“Experimenting is a critical innovation skill. None of us think twice about learning to ride a bike through trial and error, so why is it so rare in business?”

Women and the Workplace

From Cheryl Buxton, Dana Landis and James Lewis: A company of one’s own

“Increasingly, it is female executives who are abandoning corporate jobs to start their own businesses. This is a dangerous brain-drain for companies.”

From Brigid Schulte: Women flocking to statistics, the newly hot, high-tech field of data science

“The numbers of women in science and technology are dismal: Barely 18 percent of computer science degrees go to women. Women make up 11 percent of math faculty. Nearly half of the women who graduate with engineering degrees never enter the profession, or leave soon after. As the demand explodes for workers in high-tech professions who can analyze the staggering amounts of raw digital data produced every year, women barely register. Except in one field: statistics.”

From Jodi Kantor: Stanford’s Women Won Just a Sliver of Silicon Valley

“Instead of narrowing gender gaps, the technology industry created vast new ones for Stanford University’s pioneering class of 1994.”

Work and Learning Now and in the Future

From Emad Rizkalla: What America Needs Now: One Heaping Helping of Apprenticeship, Hold ‘The Donald’

“A multitude of reasons — historic, structural and ingrained — have converged to create traditional ideas about apprenticeships in the US, which vary from those in Canada and Western Europe. England, with only a sixth of America’s population, has approximately five times the number of new registered apprentices each year. Even Canada, with approximately 10 percent of the population of the US, has more apprentices than in the States.”

From Max Nisen: The future of management training is simulations

“Abbott, now mostly a nutrition, diagnostic, and medical technology business, had to transform the way it nurtures talent and identifies potential leaders. What resulted was a system of management training and evaluation that may look more and more familiar in the future. Managers are developed, not in the classroom, but on the job, online, and through advanced digital simulations.”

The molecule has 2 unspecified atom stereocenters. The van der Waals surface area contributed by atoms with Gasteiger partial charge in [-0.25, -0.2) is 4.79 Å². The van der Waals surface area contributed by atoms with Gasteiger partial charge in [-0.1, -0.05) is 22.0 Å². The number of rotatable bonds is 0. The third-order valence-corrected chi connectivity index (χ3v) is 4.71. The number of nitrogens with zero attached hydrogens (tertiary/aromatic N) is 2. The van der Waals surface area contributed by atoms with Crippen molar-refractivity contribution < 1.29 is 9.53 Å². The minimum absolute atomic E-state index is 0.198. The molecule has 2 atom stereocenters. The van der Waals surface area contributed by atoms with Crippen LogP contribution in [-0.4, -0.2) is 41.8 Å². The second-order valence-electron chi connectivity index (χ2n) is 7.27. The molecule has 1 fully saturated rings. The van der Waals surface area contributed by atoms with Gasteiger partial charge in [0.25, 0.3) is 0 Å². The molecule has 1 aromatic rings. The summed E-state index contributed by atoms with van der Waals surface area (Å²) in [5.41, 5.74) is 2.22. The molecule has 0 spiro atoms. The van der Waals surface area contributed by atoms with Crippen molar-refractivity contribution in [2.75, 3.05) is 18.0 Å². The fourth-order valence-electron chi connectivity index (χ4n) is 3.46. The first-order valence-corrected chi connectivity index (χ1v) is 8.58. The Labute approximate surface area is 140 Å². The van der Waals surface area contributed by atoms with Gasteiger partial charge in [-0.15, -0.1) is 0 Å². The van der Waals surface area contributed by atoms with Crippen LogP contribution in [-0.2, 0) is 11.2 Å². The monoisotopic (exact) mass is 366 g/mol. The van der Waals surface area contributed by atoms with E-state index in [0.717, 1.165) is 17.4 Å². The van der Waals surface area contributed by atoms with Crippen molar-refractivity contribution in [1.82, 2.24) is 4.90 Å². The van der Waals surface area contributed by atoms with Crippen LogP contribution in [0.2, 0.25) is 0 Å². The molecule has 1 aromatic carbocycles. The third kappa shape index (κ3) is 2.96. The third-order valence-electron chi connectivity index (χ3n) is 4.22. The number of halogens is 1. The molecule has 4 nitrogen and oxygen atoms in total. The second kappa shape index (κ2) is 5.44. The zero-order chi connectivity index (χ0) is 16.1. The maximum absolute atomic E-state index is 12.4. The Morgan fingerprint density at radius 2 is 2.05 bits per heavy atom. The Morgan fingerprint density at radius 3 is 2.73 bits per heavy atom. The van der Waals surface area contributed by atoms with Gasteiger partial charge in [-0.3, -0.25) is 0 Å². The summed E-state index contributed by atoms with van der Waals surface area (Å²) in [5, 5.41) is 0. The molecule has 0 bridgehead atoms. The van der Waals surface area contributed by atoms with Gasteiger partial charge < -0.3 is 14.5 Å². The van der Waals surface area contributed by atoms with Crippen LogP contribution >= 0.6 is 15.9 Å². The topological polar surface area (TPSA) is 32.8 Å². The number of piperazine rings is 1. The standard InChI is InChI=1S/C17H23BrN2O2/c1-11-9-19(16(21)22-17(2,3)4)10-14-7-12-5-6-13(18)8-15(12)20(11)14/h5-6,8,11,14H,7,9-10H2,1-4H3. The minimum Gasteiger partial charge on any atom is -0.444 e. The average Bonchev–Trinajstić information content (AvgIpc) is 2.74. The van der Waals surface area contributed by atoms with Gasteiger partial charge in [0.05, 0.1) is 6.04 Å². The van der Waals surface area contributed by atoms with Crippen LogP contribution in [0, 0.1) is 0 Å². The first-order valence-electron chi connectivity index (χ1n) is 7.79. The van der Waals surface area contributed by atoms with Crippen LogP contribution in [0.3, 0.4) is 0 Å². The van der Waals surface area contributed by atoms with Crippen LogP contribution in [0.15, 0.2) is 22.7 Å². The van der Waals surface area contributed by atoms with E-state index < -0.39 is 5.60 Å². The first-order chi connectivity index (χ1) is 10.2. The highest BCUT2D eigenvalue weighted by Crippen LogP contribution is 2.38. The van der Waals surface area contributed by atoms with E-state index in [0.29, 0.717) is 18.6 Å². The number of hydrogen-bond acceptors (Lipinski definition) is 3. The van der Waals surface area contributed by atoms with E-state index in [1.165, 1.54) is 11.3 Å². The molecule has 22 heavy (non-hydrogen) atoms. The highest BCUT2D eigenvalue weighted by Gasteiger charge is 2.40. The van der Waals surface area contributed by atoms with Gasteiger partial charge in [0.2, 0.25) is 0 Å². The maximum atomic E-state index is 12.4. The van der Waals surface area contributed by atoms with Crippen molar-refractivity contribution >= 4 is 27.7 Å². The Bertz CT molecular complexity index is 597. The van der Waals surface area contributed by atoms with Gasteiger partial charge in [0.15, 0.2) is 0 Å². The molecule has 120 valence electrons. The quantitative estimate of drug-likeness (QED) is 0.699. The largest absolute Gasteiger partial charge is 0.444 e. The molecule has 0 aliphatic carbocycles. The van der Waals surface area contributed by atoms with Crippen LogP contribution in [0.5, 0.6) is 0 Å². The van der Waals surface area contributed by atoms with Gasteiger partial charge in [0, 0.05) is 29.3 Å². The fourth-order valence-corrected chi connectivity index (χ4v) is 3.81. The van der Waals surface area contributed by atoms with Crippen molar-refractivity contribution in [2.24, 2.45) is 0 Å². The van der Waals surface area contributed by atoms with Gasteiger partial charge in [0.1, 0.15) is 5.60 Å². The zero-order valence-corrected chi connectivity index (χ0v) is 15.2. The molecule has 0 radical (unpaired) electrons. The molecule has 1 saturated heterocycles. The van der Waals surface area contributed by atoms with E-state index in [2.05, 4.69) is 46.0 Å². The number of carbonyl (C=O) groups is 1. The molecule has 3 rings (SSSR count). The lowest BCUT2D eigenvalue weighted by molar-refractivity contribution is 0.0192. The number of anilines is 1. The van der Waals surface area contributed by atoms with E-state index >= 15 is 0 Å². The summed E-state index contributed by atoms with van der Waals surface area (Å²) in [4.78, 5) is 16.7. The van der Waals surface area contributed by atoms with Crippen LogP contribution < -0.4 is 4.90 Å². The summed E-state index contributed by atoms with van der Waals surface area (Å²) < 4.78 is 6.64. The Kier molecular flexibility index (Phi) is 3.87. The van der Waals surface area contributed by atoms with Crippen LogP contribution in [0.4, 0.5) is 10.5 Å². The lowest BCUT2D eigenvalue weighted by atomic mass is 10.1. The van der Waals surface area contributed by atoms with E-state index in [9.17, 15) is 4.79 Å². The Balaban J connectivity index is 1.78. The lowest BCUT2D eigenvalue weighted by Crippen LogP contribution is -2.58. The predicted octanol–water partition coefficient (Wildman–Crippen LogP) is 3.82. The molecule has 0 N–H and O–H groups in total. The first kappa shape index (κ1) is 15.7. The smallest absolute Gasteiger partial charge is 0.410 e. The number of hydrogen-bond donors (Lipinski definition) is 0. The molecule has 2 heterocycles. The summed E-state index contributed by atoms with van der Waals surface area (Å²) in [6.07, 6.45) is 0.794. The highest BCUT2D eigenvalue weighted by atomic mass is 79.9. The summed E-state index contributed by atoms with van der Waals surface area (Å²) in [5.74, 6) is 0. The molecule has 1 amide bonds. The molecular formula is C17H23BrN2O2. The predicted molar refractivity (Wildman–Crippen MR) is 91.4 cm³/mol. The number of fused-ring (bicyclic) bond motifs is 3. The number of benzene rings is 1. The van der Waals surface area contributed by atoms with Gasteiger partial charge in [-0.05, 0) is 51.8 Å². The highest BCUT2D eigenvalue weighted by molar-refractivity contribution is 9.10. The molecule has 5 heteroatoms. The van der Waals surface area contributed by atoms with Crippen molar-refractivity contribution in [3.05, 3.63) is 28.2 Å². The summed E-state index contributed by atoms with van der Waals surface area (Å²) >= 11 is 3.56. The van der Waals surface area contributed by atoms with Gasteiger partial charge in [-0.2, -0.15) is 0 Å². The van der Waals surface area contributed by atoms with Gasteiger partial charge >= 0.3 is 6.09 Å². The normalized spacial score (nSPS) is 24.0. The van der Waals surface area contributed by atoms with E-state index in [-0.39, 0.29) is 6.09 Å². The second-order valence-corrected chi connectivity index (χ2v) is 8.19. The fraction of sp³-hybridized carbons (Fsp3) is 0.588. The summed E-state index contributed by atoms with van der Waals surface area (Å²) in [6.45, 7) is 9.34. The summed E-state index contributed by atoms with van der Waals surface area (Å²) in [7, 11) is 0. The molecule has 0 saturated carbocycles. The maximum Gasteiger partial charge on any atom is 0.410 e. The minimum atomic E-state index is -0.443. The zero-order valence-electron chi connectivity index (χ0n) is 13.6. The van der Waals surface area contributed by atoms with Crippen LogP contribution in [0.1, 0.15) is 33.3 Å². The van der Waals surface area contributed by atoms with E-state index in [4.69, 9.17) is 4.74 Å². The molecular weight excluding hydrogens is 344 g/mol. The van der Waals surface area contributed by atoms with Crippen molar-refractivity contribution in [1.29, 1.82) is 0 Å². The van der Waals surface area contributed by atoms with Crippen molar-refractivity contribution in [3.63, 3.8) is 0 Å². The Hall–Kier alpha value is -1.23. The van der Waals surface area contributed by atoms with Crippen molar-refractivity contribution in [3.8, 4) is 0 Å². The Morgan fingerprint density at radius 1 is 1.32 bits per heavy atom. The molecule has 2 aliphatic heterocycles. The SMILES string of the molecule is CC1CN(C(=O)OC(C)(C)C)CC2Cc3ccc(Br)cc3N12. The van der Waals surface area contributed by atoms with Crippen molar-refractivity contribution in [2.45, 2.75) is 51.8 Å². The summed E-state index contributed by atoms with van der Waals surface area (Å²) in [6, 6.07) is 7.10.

From Freek Vermeulen: What Happens When All Employees Work When They Feel Like It

“Of course you are wrong: working five out of seven days is really just as arbitrary as six days, or three – or twenty-eight for that matter. Chopping up the total amount of work that needs to done in your firm into blocks that suit our human physiology has nothing to do with the actual work. If the total amount of work that needs to be done in a firm in one week equals 20,000 hours, it is just as arbitrary to chop that up into 500 40-hour work weeks as it is to chop it up into 800 blocks of 25 hours. A five-day work week consisting of eight-hour days happens to be the social norm in many of our societies at present, but I have long thought that a company that disrupts that kind of social norm in its industry could potentially build a momentous competitive advantage out of it.”

More Leadership Posts from Wally Bock

By and About Leaders: 12/23/14

Pointers to pieces by and about Nunzio Quacquarelli, Marissa Mayer, Rick Holley, Robert Reid, and Cindy Hubert.

From the Independent Business Blogs: 12/24/14

Pointers to posts by Karin Hurt, Art Petty, Kate Nasser, Jesse Lyn Stoner, and Mary Jo Asmus.

Stories and Strategies from Real Life: 12/26/14

Pointers to stories about Marty’s Waffles, Mattel, YouTube, QS Quacquarelli Symonds, and Steinway.

Writing well gives you the edge in business and in life. If you want to get a book done, improve your blog posts, or make your web copy more productive, please check out my blog about business writing. My coaching calendar for authors and blog writers currently has time open. Please contact me if you’re interested.